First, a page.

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Posted By Professional Assessment Ltd (PAL) on 05/10/2019 in Apprenticeship Sector News Stories

Apprenticeships - A view from the EPA Perspective

Apprenticeships - A view from the EPA Perspective

At this point, new standard apprenticeships are no longer ‘new’.  Some of the employer-designed programmes, which require the apprentice to undergo an end-point assessment, have been delivered for over three years now.  Professional Assessment Ltd, or PAL, as we call ourselves, has seen the delivery of the standards develop over this period, and supported this development by feeding back the trends from EPA.  Having been on the approved register of end-point assessment organisations for around two years, we now assess 17 standards including the full suite of hospitality, adult care and retail apprenticeships, as well as events and management standards.  We have over 3000 apprentices registered with us and have completed approximately 700 full assessments.  We currently have around 400 apprentices going through end-point assessment nationally.

I should stress at this stage I am a believer in apprenticeships and work-based/vocational training, having worked in the sector in various guises for a fair few years.  Therefore, I have confidence in the system’s resilience, and its capacity to adapt and to contribute to the skills required by employers here, now and in the future.  Of course, at times, certain initiatives do perplex or frustrate me, but the benefits, impact and potential of apprenticeship delivery is something I feel strongly about.

Apprenticeship standards and all of their constituent parts have undergone significant transformation since 2016.  The involvement of employers in the design and delivery of the standards allows for their continuous improvement, with all stakeholders having a voice.  From my perspective, the system is now delivering an even better apprenticeship experience for all concerned.  Is it a perfect system?  No.  However, all of us involved are responding to the challenges.  Positivity about apprenticeships, from our perspective, comes from our assessment experience.  We are incredibly privileged to be able to undertake independent assessments with some truly fabulous apprentices.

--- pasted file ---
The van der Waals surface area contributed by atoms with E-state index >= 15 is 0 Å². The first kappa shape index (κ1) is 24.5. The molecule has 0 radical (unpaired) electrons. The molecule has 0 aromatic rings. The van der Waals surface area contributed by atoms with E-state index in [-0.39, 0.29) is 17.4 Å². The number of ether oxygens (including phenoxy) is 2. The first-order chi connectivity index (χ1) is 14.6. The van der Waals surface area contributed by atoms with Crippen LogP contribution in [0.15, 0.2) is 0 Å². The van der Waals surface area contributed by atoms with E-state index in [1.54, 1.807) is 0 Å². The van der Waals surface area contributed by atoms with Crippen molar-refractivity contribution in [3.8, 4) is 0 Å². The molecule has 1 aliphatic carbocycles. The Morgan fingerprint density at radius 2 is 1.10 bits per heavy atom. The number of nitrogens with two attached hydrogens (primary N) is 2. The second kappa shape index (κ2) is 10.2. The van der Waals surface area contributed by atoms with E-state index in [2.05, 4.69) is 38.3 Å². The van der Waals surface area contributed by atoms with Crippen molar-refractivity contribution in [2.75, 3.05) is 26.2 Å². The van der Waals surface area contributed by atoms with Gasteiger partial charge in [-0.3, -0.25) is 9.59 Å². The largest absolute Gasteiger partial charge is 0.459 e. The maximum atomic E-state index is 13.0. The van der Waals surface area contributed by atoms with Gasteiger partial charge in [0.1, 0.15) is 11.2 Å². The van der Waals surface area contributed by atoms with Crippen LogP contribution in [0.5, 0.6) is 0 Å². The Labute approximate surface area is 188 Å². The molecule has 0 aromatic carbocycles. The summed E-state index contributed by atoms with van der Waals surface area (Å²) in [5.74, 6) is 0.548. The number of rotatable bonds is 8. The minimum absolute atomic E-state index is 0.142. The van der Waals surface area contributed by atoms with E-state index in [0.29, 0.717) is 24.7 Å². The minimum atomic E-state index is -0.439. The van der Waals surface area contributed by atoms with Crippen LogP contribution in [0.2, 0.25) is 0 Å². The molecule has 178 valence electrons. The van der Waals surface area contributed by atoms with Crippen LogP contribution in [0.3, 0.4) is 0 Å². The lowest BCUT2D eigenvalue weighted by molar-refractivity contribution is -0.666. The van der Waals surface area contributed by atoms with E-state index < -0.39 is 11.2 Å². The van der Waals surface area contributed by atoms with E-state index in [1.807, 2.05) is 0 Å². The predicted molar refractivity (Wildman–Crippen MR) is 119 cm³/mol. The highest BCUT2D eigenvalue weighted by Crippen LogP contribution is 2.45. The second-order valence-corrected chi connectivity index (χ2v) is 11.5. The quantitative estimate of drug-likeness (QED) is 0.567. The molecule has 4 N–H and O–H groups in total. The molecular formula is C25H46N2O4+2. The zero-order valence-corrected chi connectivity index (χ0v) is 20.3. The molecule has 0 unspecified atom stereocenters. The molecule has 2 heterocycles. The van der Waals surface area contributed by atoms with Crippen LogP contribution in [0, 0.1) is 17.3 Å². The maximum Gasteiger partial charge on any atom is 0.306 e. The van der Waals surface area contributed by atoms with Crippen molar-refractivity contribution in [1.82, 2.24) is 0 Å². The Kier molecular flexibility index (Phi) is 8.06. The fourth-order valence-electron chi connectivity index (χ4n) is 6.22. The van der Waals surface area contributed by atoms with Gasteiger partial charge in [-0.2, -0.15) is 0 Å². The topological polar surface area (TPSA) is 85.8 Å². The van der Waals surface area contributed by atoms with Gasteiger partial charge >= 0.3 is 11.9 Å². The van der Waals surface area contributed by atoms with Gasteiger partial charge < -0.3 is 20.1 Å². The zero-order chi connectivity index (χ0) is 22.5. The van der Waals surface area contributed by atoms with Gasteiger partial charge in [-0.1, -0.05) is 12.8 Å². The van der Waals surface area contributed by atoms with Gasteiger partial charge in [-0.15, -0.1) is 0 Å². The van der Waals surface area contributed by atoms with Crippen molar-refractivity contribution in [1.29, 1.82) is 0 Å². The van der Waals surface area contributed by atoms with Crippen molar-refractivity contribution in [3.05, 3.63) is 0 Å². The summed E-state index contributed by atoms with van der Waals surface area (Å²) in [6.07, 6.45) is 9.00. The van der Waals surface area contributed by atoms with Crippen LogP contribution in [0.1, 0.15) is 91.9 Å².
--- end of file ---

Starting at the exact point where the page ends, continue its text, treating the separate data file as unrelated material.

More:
The results have been positive, particularly where programme delivery is in-line with the requirements of the standard.  Apprentices and employers have seen a fantastic impact from apprenticeship training and the end-point assessment has been seen as a robust endorsement of the apprentice’s competence.  Indeed, going through the process of end-point assessment builds confidence in the apprentice and is testimony to their resilience.  Another positive addition to the system has been the introduction of grading.  This has allowed exceptional performance to be recognised, and around 20% of apprentices achieve the higher grades.  It is possible!

Working in Partnership

For apprenticeship delivery to be effective, each stage of the journey must build to end-point assessment and each agent involved needs to be a partner to the apprentice.  Those involved – the employer, mentor, training provider and end-point assessment organisation, all need to ensure good partnership working.  This means understanding each other’s challenges, having a common purpose, being purposeful, and being responsive at all times using defined and agreed lines of communication.  There will inevitably be issues that we all have to address, and open dialogue is not the solution itself, but it is a catalyst for improvement.